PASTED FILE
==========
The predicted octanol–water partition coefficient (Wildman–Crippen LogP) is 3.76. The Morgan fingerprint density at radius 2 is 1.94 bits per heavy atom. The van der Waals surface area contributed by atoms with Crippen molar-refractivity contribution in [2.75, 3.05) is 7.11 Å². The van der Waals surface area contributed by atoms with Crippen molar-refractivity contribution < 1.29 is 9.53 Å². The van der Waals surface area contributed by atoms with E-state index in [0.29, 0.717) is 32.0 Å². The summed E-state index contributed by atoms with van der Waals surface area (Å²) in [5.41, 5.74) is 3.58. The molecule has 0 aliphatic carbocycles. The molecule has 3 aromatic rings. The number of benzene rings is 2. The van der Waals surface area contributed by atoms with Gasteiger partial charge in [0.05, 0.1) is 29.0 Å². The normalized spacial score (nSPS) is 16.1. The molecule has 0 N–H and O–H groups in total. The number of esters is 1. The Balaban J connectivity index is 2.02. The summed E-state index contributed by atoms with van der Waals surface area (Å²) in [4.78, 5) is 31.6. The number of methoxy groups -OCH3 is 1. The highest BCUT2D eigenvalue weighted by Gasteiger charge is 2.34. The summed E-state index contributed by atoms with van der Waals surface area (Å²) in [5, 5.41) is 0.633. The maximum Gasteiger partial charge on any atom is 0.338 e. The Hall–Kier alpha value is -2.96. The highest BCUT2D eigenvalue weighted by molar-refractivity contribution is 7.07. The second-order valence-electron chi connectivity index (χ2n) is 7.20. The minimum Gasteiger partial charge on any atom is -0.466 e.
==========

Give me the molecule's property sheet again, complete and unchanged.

The predicted octanol–water partition coefficient (Wildman–Crippen LogP) is 3.76. The Morgan fingerprint density at radius 2 is 1.94 bits per heavy atom. The van der Waals surface area contributed by atoms with Crippen molar-refractivity contribution in [2.75, 3.05) is 7.11 Å². The van der Waals surface area contributed by atoms with Crippen molar-refractivity contribution < 1.29 is 9.53 Å². The van der Waals surface area contributed by atoms with E-state index in [0.29, 0.717) is 32.0 Å². The summed E-state index contributed by atoms with van der Waals surface area (Å²) in [5.41, 5.74) is 3.58. The molecule has 0 aliphatic carbocycles. The molecule has 3 aromatic rings. The number of benzene rings is 2. The van der Waals surface area contributed by atoms with Gasteiger partial charge in [0.05, 0.1) is 29.0 Å². The normalized spacial score (nSPS) is 16.1. The molecule has 0 N–H and O–H groups in total. The number of esters is 1. The Balaban J connectivity index is 2.02. The summed E-state index contributed by atoms with van der Waals surface area (Å²) in [4.78, 5) is 31.6. The number of methoxy groups -OCH3 is 1. The highest BCUT2D eigenvalue weighted by Gasteiger charge is 2.34. The summed E-state index contributed by atoms with van der Waals surface area (Å²) in [5, 5.41) is 0.633. The maximum Gasteiger partial charge on any atom is 0.338 e. The Hall–Kier alpha value is -2.96. The highest BCUT2D eigenvalue weighted by molar-refractivity contribution is 7.07. The second-order valence-electron chi connectivity index (χ2n) is 7.20. The minimum Gasteiger partial charge on any atom is -0.466 e.